Where we are so far, aka what I’ve made so far:

Sausage and pepper pizza
Pomegranate, apple and kale salad
Sweet potato tacos with avocado
Beer and bacon butterbeans
Five-cheese baked rigatoni
Pumpkin pie bread pudding
Butternut squash and kale salad
Butternut panzanella salad
Vegetarian chili
Apricot and pistachio granola
Sweet potato risotto
Banana bread oatmeal
Gluten-free eggplant parmesan
Chicken rosemary lasagna
Cauliflower curry
Swedish meatballs
Soba noodles

Well, that’s where we are so far. I’ll do another roundup at the end of the challenge to recap the whole ordeal and look at how it all went. what I learned, how I did. For now…more recipes.


31-recipe challenge Day 13: Soba Noodles

Well, folks, this is pretty much the halfway point! And what better way to commemorate than soba noodles?

Why soba? Well, because who doesn’t love a steaming hot bowl of noodles?

Soba noodles

These soba noodles from Pickled Plum were probably my most “exotic” recipe yet. I mean that in the sense of the ingredients. I spent more time in the international aisle for this recipe than for any other, and, in the end, some adjustments had to be made. I couldn’t find certain things on the list, like fish cakes (okay, not that I really looked that hard…) and ichimi pepper. But luckily, I found out ichimi is basically just a hot Japanese chili pepper, so I used a little chili powder instead.  I almost couldn’t find the dried fish flake (katsuo bushi) for the sauce, but I found an unfortunately large package of it at the last minute.

I ended up halving the amount of fish flake in the sauce because I was afraid it would impart too much of a fishy flavor, because when I opened that package, whoa baby was it fishy! But I think the full two tablespoons actually would’ve been fine. The flavor seems way milder than the smell.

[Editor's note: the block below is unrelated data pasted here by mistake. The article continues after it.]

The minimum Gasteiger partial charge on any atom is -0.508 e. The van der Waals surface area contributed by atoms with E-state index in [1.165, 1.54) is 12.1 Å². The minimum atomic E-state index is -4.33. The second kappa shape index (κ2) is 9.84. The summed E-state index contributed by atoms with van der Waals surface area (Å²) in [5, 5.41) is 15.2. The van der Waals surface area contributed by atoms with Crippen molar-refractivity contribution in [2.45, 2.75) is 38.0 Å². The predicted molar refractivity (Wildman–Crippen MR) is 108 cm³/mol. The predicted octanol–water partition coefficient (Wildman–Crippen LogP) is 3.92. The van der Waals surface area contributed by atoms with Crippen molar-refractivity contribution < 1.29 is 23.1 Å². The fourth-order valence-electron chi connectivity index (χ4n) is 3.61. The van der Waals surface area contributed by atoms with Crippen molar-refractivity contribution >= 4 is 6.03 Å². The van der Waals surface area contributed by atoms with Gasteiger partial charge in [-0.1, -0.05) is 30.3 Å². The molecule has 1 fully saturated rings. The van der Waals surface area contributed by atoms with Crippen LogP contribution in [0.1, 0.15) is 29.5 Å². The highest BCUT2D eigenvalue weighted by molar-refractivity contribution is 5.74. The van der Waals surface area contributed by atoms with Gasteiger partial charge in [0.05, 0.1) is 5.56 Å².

To be completely honest, I don’t think what I bought were truly soba noodles. I bought rice flour and buckwheat vermicelli (soba are buckwheat), but I don’t think that’s actually the same thing. Close enough though, right? These were great gluten-free noodles, though. I gave the rest to my mom to try because I liked them better than most gluten-free pasta substitutes I’ve tried (like brown rice pasta), and they were cheap. I have a bunch of sauce and toppings left, so I’ll probably go buy actual soba noodles and make it again.

Soba bowls

This dish was an unbridled success. It took only as long as it took to heat up the sauce and boil the noodles, so basically no longer than any other pasta. Plus, it’s warm and cozy and totally customizable–add pretty much whatever you want with as much or as little sauce as you want. You could totally add chicken, pork, shrimp or fish to this and make it a more filling meal. We went with grated ginger, grated daikon (a large, white, Asian radish), chopped scallions and cilantro. I also spent way too much time in the international aisle at Wegmans hunting down nori, found some, and then forgot to add it to the soba. Oops. It’s there for next time. (Confession: I ate this along with pizza. Not traditional and very weird, but it was there and I love pizza. Sue me.)

Truth be told, I’m leaving the wasabi out next time. I thought I just put the smallest bit in, but holy cow! I couldn’t finish my bowl–I gave it to Kevin. It was SO spicy. (To me, anyway, but we all know I’m a spice wimp.) Anyway, next time I’m just saying “no” to wasabi.

Wasabi or no wasabi, soba is a great cold winter day meal or home sick meal, because it’s so cozy and warming and a fun alternative to the usual pasta or soup. And it’s quick! (And if you have a cold or sinus infection, just mix a little extra wasabi in there and BAM! Sinuses cleared.)

So go cozy up with a bowl of soba…what are you waiting for??

Soba noodles 2